Many of you will be aware that the A591 route to Keswick has been closed since the December flooding after Storm Desmond.
The good news is that a temporary bridge has now been installed.
Photo Credit – Martin Campbell, Grasmere
Grasmere is Open for Business
The A591 in Cumbria is set to open for a public transport service between Grasmere and Keswick using a newly constructed temporary bypass & bridge over a river.
A PUBLIC bus service connecting Keswick and Grasmere via Thirlmere is planned to start later this month using the temporary road being built to bypass “The Gap” on Dunmail Raise.
The bus is expected to begin operating on February 16.
The bus service, which will be delivered on a commercial basis by Stagecoach, will connect with existing bus services at Grasmere, including through the central lakes to Kendal.
It will operate on an hourly basis from 7am until 7pm six days a week, with a two hourly service on a Sunday between 10am and 5pm, and offer a journey time of 45 minutes; cutting the existing journey time between the two locations by almost two hours.
Buses will leave Keswick at 5 minutes past the hour and leave Grasmere at 10 minutes to the hour (apart from the first bus of the day which will depart at 7am).
Watch video of the Installation of the 1st temporary bridge on Dunmail Raise bypass
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Another great reason to visit the Lake District 30% off rail fare via VirginTrains!
Why not get some inspiration from the new Cumbria Tourism 2016 Guide
Film Screening Thursday 12th June at 8.00pm
Join us for the first of four monthly film screenings celebrating Japanese cinema, in conjunction with The Wordsworth Trust, Grasmere.
Book your tickets here
Rashomon (1950), 88 minutes [Unrated]
Director: Akira Kurosawa
Shot in black and white, this multi-award-winning film tells the story of a heinous crime and its aftermath from five different perspectives. A brilliant exploration of truth and human weakness.
A priest, a woodcutter and another man are taking refuge from a rainstorm in the shell of a former gatehouse called Rashômon. The priest and the woodcutter are recounting the story of a murdered samurai whose body the woodcutter discovered three days earlier in a forest grove. Both were summoned to testify at the murder trial, the priest who ran into the samurai and his wife traveling through the forest just before the murder occurred. Three other people who testified at the trial are supposedly the only direct witnesses: a notorious bandit named Tajômaru, who allegedly murdered the samurai and raped his wife; the white veil cloaked wife of the samurai; and the samurai himself who testifies through the use of a medium. The three tell a similarly structured story – that Tajômaru kidnapped and bound the samurai so that he could rape the wife – but which ultimately contradict each other, the motivations and the actual killing being what differ.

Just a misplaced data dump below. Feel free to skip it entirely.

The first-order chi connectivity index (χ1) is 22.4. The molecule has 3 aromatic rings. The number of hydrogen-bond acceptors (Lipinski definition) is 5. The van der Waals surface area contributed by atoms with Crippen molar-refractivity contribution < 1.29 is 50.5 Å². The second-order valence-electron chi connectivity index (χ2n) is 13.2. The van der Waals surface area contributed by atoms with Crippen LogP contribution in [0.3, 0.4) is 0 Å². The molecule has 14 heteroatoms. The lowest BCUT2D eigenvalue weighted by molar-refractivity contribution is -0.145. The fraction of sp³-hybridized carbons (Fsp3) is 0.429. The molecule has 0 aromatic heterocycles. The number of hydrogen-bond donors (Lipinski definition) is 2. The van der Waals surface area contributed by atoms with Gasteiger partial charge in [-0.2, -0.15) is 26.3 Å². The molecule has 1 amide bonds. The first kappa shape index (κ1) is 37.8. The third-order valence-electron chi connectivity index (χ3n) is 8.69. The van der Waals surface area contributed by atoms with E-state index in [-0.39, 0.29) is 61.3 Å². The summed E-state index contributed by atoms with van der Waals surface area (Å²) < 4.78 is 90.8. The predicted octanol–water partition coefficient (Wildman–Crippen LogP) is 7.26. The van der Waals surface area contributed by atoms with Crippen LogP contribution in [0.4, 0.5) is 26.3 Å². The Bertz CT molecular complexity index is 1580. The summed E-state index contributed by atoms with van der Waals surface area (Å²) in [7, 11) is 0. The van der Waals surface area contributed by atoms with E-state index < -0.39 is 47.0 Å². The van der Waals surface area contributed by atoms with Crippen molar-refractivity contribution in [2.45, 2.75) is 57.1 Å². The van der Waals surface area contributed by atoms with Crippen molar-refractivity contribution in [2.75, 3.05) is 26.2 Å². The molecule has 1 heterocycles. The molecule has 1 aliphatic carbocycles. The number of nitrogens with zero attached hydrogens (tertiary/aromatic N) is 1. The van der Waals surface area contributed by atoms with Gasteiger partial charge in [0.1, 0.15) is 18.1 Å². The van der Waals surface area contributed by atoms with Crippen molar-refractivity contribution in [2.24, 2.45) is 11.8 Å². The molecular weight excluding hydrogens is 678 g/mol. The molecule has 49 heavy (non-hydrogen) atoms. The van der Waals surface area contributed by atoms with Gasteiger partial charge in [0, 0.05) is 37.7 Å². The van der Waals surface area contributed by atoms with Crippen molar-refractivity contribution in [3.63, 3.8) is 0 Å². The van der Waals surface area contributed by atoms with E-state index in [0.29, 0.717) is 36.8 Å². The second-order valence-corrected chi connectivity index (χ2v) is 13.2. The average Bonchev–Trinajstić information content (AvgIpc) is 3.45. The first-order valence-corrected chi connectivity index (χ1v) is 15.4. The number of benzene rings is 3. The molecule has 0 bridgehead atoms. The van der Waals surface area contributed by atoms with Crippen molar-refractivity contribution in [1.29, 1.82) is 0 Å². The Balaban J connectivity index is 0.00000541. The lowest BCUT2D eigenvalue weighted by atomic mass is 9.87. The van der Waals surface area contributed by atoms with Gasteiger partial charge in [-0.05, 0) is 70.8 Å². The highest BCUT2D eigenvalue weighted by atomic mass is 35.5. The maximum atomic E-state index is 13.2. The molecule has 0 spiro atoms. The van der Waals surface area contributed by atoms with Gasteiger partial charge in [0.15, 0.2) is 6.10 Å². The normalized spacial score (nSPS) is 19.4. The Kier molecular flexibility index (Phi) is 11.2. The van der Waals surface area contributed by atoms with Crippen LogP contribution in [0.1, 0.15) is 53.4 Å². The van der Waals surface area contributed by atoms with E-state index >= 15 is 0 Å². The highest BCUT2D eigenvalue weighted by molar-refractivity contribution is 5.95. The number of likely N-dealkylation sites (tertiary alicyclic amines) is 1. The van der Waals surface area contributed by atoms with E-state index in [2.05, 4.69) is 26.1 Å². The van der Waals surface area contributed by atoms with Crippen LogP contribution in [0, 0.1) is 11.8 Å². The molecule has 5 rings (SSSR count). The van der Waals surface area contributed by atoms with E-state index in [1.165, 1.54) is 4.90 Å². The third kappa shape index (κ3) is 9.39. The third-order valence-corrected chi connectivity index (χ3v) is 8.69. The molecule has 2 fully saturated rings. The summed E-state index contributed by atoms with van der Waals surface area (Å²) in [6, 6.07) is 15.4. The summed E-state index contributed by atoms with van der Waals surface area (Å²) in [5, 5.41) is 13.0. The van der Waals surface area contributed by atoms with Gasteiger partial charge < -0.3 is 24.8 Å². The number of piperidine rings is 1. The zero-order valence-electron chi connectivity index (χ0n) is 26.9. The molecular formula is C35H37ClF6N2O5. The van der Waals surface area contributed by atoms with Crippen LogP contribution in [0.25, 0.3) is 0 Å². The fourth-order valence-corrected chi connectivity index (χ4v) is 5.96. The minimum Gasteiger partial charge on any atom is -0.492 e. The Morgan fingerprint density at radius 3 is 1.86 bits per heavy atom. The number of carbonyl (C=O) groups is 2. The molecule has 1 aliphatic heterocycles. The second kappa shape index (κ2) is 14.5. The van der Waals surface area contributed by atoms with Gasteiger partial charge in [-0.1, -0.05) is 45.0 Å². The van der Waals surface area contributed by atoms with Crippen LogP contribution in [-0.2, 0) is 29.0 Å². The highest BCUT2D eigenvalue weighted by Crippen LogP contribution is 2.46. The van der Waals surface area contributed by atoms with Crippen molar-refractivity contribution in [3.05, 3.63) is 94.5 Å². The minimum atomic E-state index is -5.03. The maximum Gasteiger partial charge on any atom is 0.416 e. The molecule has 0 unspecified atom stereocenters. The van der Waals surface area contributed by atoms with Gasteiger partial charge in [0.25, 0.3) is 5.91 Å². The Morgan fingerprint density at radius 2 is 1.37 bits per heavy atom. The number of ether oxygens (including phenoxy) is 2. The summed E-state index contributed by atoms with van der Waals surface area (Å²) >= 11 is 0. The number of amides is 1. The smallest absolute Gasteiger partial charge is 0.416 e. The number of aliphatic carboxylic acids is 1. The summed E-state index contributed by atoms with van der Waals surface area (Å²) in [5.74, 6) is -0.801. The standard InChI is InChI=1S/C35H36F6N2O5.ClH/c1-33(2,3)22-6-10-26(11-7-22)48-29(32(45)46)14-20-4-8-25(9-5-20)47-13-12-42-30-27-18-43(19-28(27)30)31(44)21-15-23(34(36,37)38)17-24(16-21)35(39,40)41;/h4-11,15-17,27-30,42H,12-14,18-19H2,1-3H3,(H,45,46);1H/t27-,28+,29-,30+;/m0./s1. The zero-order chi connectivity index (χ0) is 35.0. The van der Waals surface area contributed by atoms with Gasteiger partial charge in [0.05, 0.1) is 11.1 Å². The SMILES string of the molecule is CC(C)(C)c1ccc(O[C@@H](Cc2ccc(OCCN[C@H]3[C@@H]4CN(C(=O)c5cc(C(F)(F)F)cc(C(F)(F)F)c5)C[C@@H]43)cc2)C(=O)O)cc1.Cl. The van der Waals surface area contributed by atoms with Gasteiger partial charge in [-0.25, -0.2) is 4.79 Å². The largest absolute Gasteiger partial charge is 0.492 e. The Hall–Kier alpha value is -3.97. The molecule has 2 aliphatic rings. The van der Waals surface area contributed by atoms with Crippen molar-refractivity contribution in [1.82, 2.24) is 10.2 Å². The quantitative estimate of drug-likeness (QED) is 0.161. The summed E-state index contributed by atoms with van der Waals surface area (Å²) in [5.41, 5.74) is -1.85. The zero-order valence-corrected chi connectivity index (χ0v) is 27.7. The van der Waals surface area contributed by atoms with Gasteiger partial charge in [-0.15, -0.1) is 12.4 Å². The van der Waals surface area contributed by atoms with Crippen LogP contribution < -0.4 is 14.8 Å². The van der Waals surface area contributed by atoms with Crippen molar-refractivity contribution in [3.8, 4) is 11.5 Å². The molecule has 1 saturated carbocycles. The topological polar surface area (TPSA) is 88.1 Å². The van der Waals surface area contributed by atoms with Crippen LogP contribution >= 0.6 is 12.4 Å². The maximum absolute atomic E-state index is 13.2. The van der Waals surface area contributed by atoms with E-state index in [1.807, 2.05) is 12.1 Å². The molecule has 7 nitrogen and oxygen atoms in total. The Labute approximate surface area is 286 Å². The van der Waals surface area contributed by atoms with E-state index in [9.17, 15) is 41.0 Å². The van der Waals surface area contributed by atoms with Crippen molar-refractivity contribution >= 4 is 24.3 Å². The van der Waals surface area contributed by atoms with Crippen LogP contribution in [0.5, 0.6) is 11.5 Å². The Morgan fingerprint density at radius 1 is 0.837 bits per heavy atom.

100% Tomatoemeter – Review on Rotten Tomatoes ‘One of legendary director Akira Kurosawa’s most acclaimed films, Rashomon features an innovative narrative structure, brilliant acting, and a thoughtful exploration of reality versus perception.’
Peter Bradshaw – The Guardian , Thursday 17th June 2010
‘Akira Kurosawa’s 1950 masterwork is a chilling, utterly memorable dissection of the nature of human communication.’
Food served from 7.00pm. Screenings start at 8.00pm
Price: £9.50. including a BBQ supper – paid up Meetup – Grasmere Movie Night group members £8.00
Join our Grasmere movie nights here
More information here – RASHOMAN IMDB
Three great photos for you this morning, with morning mist and blue skies – looking forwards to a grand day in the Lakes.
Up towards Helvellyn, this is the Coast to Coast route to Patterdale. Views of Seat Sandal. Grisedale Hause (the Gap before Grisedale Tarn), Fairfield and Great Rigg.
This is our view of Helm Crag from the top of the How at Thorney How, overlooking our roof line.
First autumn colours appearing in the garden.
Next weekend the traditional Grasmere Rushbearing takes place on Saturday 16th July 2011
The ‘rushbearing’ is is a cross made of rushes or flowers and carried by local children.
See http://www.visitcumbria.com/rushbearing-festivals.htm for more information
A procession is led by a band, followed by the clergy, and then the children of the village, and ends at the Church with hymns and prayers. The procession leaves the School at 3.30pm, making its way around the village centre before arriving back at St Oswald’s Church. there follows a brief service and then tea at 5pm.
There is entertainment for children and a brass band concert in Church.
All are welcome to attend, there is no admission charge
One of the very popular walks that you can do right form our doorstep is the small but prominent peak of Helm Crag, also fondly known as ‘The Lion and The Lamb’. Helm Crag is one of the peaks listed in Wainwright’s Central Fells guide book published in 1958. Wainwright states that Helm Crag’s height is 1,299ft but the more modern OS 1:25,000 map now puts it at 405m (1,328ft).
Wainwright also states that Helm Crag ‘may well be the best known of all Lakeland fells’ and describes it as ‘an exhilarating little climb’, ‘if it has a fault it is that it is too short’.
We’re very proud of the fact that Thorney How is of course listed in Wainwrights guide and the hostel features on his drawn maps as a Youth Hostel. Thorney How (the rock feature) is part of the SE line of crags that trail down towards Grasmere as an extension to the ridge from Gibson Knott. Gibson Knott itself is also well worth the extra 1 mile extension to the walk.
I have been climbing Helm Crag since I can remember and I was very probably carried up it by my parents before that!
For more walk details see: http://www.leaney.org/lake_district_fells.php?fell_id=helm_crag